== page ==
For 21 days the Advent calendar hanging on the wall has taunted me. Those first few weeks I would see the pocket for 21 looming at the bottom yet it was easy to ignore. It was so far away. But this morning I looked at the calendar and the star was in the 21 pocket. It had arrived. The day I hoped to ignore yet felt obligated to recognize was here once again. It was Darrell's birthday.
It's funny that every year a different birthday of Darrell's has special significance. One year it was the birthday I had a surprise birthday dinner for him while we lived in Tulsa. Last year it was the birthday I surprised him with a weekend away. But this year, for some reason this year, our first year to celebrate his birthday is haunting me. It was his 40th birthday and I took him to a restaurant known for its seafood, his favorite. The candlelight and soft music are still there in my memories, but most of all I remember his happiness. His utter happiness to be celebrating his birthday with me.
After those memories washed over me, nearly choking me in Costco parking lot of all places, I wondered why I remember the first now. Four years since I celebrated his last birthday with him, why suddenly the first? I wonder if I'm ready to really let him go.
I can remember so many firsts but I struggle with the lasts. For the past hour I've tried to remember his last birthday for the life of me, I can't. I can't remember the last time we held hands. Or the last time we made love. I can't remember what I made him for dinner the night before his accident. Or the last time he said "I love you." Our last kiss is but a vague memory, a quick kiss as he left the house to go fly his plane. We remember the firsts, forever etched in our brains, but the lasts are locked away in the fog of our memories.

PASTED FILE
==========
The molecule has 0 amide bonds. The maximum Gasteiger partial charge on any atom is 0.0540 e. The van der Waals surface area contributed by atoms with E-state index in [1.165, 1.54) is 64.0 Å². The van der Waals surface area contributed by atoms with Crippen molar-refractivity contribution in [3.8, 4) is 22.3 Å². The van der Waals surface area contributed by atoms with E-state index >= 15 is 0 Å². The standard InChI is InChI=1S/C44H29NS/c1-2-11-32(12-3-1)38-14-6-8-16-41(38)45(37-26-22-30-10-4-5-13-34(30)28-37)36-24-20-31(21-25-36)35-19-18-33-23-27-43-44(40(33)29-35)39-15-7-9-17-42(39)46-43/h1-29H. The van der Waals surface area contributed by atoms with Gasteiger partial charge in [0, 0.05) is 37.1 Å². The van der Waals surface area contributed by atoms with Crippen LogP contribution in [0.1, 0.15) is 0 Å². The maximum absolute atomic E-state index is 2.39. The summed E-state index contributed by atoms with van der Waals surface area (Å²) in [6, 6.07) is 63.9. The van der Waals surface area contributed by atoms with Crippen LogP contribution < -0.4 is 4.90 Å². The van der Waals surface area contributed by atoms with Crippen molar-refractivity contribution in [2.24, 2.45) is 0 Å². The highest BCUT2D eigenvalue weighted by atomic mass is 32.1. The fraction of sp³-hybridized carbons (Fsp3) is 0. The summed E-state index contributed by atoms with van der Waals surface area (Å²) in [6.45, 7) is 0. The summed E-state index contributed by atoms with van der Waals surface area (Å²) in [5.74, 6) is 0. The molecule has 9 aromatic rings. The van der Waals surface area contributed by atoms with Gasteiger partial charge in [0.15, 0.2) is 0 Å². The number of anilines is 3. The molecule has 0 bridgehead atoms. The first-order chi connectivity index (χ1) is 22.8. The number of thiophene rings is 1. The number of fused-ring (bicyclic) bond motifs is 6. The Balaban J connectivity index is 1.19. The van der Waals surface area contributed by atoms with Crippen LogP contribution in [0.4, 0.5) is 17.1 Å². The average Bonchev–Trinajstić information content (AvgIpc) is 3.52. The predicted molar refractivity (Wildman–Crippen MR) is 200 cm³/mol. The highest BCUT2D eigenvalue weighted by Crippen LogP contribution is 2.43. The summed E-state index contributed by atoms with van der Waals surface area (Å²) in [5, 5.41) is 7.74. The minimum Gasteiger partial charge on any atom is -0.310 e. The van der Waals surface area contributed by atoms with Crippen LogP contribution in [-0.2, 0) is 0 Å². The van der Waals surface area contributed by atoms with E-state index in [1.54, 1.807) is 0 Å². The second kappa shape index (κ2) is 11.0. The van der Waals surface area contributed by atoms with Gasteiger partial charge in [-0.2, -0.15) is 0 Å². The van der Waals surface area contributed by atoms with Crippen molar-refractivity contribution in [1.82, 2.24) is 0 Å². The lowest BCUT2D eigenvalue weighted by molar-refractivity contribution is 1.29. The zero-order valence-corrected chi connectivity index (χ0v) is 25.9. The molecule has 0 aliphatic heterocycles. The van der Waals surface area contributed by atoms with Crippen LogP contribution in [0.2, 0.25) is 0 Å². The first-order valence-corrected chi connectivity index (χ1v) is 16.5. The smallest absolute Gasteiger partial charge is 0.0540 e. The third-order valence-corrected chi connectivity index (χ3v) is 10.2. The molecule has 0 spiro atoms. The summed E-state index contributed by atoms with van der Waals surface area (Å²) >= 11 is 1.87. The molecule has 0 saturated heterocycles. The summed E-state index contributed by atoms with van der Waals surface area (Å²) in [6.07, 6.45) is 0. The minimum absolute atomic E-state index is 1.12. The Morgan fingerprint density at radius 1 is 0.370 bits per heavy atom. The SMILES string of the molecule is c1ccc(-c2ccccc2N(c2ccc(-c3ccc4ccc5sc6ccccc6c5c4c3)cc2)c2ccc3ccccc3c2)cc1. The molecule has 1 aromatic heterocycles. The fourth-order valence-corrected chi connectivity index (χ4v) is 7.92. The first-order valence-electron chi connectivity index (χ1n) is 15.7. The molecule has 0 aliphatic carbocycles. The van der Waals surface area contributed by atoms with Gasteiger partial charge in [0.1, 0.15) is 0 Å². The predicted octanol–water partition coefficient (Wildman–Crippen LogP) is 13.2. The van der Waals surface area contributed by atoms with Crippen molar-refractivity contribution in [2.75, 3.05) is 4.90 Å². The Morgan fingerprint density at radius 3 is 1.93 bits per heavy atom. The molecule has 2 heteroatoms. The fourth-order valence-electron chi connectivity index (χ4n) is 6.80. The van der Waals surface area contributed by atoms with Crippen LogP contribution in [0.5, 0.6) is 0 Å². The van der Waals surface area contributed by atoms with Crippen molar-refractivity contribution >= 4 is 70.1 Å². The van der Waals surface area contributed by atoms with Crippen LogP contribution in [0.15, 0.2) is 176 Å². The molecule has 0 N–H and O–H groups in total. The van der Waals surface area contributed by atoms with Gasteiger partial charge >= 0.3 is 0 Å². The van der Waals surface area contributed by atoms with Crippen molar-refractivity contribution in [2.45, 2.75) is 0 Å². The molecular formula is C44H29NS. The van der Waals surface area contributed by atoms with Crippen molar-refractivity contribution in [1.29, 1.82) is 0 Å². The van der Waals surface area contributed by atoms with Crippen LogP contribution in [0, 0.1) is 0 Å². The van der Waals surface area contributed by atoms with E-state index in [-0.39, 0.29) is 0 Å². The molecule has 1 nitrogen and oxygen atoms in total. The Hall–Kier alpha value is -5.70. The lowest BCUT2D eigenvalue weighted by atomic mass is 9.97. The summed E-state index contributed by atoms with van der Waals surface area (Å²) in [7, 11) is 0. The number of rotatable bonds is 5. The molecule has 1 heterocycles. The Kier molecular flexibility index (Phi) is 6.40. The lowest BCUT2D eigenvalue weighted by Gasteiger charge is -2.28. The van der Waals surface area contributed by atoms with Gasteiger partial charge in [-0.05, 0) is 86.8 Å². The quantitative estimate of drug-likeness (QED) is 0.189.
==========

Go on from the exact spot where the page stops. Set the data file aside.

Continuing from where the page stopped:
I'm no longer the Denise Swank who was married to Darrell. I've changed, evolved, adapted to my new life sometimes drug through it all kicking, screaming and wailing. I've not always done it gracefully, but I've done it my way. I sometimes wonder if Darrell would recognize the person I am today. Would he love the new me? I'm not so sure he would. But that's okay (and this is what makes me realize I'm ready to let go) because I can't change a thing. And I'll go so far as to say I wouldn't change a thing. The way I behaved, the person I've become was created through the birth of fire. Literally. I defy anyone to do that gracefully.
Over the next few weeks, I plan on doing some posts covering my journey through the first six months of grief. Some of those times, I won't look very pretty. But the cold hard fact is that grief is ugly business. It's high time someone finally admitted it.